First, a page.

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Smallpox Vaccine-Associated Adverse Events

DoD Smallpox Vaccination Program Resource Center

Smallpox vaccine is made from a live virus called "vaccinia." This live virus helps the body develop immunity to smallpox disease. When you receive smallpox vaccine, the smallpox vaccination site contains a very small amount of vaccinia, which can be spread to other people. Accidental spread of vaccinia from the vaccinated person to an unvaccinated person (contact) is known as contact transmission.

Transmission can occur from the time you receive the vaccine until the vaccination site is completely healed (the skin under the vaccination site scab looks like the rest of the skin on the arm). The virus can spread by touching yourself after touching the vaccination site or touching items that have touched the vaccination site, such as bandages, clothes, sheets or towels. Common areas affected are the face, hands, and genitalia.

High-risk individuals must avoid close contact* with someone who has received the smallpox vaccine. Those at high-risk of contact transmission include:

  • Pregnant women and women who are breastfeeding.
  • People who have or have had chronic skin conditions like eczema or atopic dermatitis.
  • People who have breaks in their skin from conditions such as severe acne, shingles, poison ivy, burns, impetigo, or other rashes.
  • People with weakened immune systems (people who have received a transplant, are HIV positive, are receiving treatment for cancer, or who are taking high doses of steroids).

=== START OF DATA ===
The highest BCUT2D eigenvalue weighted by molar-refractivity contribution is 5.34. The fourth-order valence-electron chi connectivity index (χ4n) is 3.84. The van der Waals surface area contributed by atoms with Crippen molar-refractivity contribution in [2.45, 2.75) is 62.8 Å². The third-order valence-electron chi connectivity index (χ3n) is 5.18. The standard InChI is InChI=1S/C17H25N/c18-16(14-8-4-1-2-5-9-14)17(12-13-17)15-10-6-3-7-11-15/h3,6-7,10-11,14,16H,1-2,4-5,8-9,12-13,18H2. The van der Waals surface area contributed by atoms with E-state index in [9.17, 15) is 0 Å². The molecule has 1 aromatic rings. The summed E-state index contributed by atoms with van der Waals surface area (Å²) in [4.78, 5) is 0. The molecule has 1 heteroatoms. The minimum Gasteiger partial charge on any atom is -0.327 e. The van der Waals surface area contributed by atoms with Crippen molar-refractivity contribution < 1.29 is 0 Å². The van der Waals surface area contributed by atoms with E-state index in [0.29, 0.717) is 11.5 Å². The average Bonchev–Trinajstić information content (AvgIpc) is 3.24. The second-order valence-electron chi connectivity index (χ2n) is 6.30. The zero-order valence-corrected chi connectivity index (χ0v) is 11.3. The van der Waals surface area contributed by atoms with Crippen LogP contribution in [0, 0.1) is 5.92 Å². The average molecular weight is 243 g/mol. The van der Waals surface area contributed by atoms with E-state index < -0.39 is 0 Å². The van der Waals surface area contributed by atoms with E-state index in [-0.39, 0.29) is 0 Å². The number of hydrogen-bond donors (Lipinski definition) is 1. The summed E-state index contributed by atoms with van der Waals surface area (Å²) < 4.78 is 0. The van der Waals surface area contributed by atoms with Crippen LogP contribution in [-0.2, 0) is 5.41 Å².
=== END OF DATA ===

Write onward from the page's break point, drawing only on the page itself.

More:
• Infants younger than 12 months old.

The Department of Defense recommends that people who receive smallpox vaccine who live with a high-risk close contact obtain alternate lodging.

*Close contact includes sexual activity, sharing a bed, bathing, contact sports activities, and rough-housing.

Contact Transmission


-- The contact develops a sore or sores that look like the vaccinee's smallpox vaccination site.

-- The contact may also have fever, enlarged lymph nodes headache, and body aches.

-- In people with certain medical conditions, there is a risk of more serious adverse events occurring as a result of contact transmission. An example is exzema vaccinatum, a serious infection that can be deadly. 


-- The sore or sores that result from contact with a person who has received smallpox vaccine usually do not require treatment and resolve after 2-3 weeks.

-- Sores are infectious and should be covered until the skin at the at the sore site looks like the rest of the skin.

-- Submit a Vaccine Adverse Events Reporting System (VAERS) report.


-- Change your own dressing following smallpox site care instructions. Wash your hands before and after changing your dressing, and properly dispose of your dressing.

-- Keep your site covered when around unvaccinated contacts. In addition to the bandage, wear a sleeved shirt.

-- Do not share clothing or towels.

-- For more information, please read "What You Need to Know About Smallpox Vaccine."

Family Members/Close Contacts

-- Do not touch the vaccination site or items that have touched the vaccination site, such as bandages, clothing, towels, wash clothes, and sheets.

-- If you accidentally touch the vaccination site or something that has come in contact with the site, immediately wash your hands and the area that was touched with warm water and soap. DO NOT touch your eyes or any other body part before you wash your hands.

-- If you share a bed with the vaccinee, be sure that he or she has a dressing covering the vaccination site until the skin has healed. Additionally, the vaccinee should wear a long sleeve shirt or pajamas that cover the bandage.

-- Do not share clothing or towels.

-- Machine wash items that have touched the vaccination site with hot water and detergent and/or bleach.

-- Remind the vaccinee to follow the instructions he or she received regarding site care and hand washing.

-- If you develop a sore or rash, seek medical attention. Make sure to tell your provider that you have been in contact with someone who has received the smallpox vaccine.

-- For more information about proper vaccination site care, please see the ACAM2000 Medication Guide.

Support CenterIf you have questions or concerns, discuss them with a provider and contact the Worldwide DHA Immunization Healthcare Support Center.

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